Published by IVP Academic, © 1992.
Many Christians claim to love Jesus, but our love for Him can only grow in direct proportion to what we know about Jesus. Is this a call to spend more time reading and studying the four gospels? Actually, this is call to do the opposite
Wright opens his book with this statement, “In the midst of the many intrinsically fascinating reasons why Old Testament study is so rewarding, the most exciting to me is the way it never fails to add new depths to my understanding of Jesus.”
There were several eye-opening themes that help me appreciate my Savior a little more than I did before I read this book, but the concept that I most appreciated was Wright’s explanation of the difference between promise and prediction. He used the illustration of a marriage to shine light on one of the differences. He states, “That it is one thing to predict a marriage between two people, but quite another thing to promise to marry a particular person – a promise is made to someone, where as a prediction is made about someone.” Because it is a promise that God gave to his people, “it is the relationship behind it that really matters, the material form in which it is fulfilled may be quite different from the literal form in which it was originally made, and yet it is no less a valid fulfillment of the promise.”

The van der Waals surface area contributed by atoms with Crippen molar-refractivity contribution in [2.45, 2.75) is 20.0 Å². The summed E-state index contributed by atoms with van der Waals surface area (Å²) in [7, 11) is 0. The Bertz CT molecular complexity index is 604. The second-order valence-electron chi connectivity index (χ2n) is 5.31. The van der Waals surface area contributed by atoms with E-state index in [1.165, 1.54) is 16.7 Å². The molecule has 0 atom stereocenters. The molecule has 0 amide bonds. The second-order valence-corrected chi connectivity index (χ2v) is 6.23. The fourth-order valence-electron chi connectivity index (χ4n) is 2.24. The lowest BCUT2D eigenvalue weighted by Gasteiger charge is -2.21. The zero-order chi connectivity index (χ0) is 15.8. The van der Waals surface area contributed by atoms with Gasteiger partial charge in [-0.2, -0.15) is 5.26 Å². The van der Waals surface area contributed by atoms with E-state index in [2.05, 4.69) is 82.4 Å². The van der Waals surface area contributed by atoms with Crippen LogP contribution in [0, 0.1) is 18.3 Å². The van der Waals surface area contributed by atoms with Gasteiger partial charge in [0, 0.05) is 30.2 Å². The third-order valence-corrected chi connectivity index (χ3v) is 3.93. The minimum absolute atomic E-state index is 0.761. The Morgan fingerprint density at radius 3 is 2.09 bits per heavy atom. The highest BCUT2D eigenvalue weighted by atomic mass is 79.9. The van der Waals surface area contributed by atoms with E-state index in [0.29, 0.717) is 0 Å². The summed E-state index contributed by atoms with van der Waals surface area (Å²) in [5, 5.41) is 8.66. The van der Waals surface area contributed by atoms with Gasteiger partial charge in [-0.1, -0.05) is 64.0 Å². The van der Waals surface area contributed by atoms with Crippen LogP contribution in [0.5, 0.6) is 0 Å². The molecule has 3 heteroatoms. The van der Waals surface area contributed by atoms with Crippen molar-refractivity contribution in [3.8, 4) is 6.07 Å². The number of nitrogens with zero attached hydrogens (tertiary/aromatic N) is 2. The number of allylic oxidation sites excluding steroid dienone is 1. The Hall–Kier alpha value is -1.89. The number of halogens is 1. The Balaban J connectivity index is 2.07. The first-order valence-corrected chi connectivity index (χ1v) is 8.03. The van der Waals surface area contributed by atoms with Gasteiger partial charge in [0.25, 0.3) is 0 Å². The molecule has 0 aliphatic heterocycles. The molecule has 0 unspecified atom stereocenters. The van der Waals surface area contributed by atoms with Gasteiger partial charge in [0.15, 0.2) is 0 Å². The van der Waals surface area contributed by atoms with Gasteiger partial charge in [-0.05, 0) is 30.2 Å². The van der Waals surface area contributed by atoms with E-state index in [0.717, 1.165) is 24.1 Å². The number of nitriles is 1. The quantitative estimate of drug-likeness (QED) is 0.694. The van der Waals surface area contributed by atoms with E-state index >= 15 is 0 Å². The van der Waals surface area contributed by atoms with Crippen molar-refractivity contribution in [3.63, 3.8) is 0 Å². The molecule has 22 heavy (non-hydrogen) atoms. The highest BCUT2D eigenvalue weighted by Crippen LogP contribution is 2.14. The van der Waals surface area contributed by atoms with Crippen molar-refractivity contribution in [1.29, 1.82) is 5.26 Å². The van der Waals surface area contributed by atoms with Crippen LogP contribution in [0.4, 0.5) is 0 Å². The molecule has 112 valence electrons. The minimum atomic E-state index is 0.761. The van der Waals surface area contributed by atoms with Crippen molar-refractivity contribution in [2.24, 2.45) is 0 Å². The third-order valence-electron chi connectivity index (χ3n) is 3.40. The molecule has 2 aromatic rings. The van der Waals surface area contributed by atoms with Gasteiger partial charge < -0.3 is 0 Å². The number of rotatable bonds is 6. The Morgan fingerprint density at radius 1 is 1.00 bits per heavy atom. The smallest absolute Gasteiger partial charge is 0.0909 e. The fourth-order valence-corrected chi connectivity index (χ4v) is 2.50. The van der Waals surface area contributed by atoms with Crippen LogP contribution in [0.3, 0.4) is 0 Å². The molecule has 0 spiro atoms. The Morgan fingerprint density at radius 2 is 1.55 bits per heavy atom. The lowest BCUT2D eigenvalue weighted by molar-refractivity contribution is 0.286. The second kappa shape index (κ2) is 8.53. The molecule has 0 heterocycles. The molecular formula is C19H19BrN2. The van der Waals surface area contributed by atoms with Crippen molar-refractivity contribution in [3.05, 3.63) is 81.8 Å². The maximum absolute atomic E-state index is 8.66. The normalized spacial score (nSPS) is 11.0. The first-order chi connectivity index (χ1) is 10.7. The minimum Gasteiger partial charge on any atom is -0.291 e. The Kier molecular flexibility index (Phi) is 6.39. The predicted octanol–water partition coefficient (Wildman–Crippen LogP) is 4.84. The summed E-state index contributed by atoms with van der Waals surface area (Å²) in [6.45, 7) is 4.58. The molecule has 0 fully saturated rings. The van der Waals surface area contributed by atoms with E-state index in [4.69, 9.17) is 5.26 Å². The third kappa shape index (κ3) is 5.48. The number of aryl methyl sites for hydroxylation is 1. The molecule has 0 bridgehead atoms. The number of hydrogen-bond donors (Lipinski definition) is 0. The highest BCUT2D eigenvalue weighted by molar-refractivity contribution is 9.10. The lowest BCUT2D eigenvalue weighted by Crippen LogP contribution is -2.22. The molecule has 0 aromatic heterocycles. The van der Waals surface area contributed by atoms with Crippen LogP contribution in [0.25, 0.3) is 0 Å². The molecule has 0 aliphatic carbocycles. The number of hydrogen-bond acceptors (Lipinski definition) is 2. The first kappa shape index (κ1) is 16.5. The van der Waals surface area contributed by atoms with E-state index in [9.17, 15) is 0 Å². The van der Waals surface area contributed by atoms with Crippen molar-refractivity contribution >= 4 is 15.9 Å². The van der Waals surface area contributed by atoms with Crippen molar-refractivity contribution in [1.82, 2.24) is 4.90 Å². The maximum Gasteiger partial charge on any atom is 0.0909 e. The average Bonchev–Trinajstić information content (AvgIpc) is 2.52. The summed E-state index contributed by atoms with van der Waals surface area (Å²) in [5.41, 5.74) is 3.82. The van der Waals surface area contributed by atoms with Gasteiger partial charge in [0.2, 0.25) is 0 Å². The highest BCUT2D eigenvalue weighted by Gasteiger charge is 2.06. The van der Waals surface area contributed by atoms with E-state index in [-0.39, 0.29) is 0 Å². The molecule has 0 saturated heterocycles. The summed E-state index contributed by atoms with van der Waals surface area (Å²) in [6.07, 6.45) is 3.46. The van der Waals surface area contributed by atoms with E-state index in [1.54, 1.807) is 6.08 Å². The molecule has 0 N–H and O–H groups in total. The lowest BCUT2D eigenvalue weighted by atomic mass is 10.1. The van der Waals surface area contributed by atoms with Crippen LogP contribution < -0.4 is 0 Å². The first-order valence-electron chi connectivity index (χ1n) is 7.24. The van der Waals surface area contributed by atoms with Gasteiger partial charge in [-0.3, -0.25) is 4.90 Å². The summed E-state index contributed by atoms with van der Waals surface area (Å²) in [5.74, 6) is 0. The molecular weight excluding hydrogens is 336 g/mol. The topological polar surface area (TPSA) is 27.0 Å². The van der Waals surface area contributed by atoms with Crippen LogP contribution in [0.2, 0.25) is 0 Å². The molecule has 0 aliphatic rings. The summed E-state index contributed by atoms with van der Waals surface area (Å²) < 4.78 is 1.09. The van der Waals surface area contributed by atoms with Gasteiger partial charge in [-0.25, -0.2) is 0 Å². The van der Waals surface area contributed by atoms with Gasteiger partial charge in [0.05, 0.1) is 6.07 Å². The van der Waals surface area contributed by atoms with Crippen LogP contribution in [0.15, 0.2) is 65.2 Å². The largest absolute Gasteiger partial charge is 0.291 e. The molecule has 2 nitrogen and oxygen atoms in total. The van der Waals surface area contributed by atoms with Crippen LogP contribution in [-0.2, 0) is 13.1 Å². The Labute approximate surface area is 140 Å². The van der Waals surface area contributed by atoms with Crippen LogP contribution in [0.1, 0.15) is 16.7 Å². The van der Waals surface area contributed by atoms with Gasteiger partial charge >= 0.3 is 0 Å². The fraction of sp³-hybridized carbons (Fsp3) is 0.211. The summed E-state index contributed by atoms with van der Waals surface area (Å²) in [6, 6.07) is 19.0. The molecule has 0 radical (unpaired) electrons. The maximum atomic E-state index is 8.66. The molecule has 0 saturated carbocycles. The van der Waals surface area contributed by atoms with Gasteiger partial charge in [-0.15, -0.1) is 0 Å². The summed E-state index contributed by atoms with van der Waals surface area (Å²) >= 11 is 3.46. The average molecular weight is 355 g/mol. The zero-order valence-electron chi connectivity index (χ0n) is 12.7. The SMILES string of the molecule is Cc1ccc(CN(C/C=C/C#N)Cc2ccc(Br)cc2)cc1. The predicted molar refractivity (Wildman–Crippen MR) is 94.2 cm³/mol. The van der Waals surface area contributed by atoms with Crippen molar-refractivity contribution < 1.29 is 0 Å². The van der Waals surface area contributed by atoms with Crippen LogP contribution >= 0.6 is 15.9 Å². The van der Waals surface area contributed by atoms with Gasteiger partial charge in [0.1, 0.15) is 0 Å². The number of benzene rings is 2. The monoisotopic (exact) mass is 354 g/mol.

Just this small section of the book helped me answer some of the questions that I once had about the dispensational view that God has two salvation plans – one for the Gentile, and a separate one for the Jew. This book was full of those kinds of nuggets of truth. If you can make it through the first fifty pages, which is slow and dry, you will benefit greatly from reading this book. More importantly, your love for Jesus will reach depths you never thought imaginable.
Brian L. Spivey D.O.C.